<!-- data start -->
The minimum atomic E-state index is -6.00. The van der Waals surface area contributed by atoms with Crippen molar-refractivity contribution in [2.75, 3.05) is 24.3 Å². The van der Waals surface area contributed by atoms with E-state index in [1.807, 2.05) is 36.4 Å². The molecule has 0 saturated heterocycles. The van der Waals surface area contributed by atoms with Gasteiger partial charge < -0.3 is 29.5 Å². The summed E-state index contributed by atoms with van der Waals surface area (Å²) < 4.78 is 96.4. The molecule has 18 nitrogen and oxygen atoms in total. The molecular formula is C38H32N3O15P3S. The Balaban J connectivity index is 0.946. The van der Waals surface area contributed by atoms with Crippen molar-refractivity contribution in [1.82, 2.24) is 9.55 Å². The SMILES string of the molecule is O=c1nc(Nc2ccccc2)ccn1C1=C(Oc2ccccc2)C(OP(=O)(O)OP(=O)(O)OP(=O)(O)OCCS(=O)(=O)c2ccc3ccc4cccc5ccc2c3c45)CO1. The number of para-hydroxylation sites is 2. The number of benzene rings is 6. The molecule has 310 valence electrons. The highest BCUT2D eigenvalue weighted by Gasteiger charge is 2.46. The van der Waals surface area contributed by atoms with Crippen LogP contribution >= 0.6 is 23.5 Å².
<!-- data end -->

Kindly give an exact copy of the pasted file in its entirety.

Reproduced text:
The minimum atomic E-state index is -6.00. The van der Waals surface area contributed by atoms with Crippen molar-refractivity contribution in [2.75, 3.05) is 24.3 Å². The van der Waals surface area contributed by atoms with E-state index in [1.807, 2.05) is 36.4 Å². The molecule has 0 saturated heterocycles. The van der Waals surface area contributed by atoms with Gasteiger partial charge < -0.3 is 29.5 Å². The summed E-state index contributed by atoms with van der Waals surface area (Å²) < 4.78 is 96.4. The molecule has 18 nitrogen and oxygen atoms in total. The molecular formula is C38H32N3O15P3S. The Balaban J connectivity index is 0.946. The van der Waals surface area contributed by atoms with Crippen molar-refractivity contribution in [1.82, 2.24) is 9.55 Å². The SMILES string of the molecule is O=c1nc(Nc2ccccc2)ccn1C1=C(Oc2ccccc2)C(OP(=O)(O)OP(=O)(O)OP(=O)(O)OCCS(=O)(=O)c2ccc3ccc4cccc5ccc2c3c45)CO1. The number of para-hydroxylation sites is 2. The number of benzene rings is 6. The molecule has 310 valence electrons. The highest BCUT2D eigenvalue weighted by Gasteiger charge is 2.46. The van der Waals surface area contributed by atoms with Crippen LogP contribution >= 0.6 is 23.5 Å².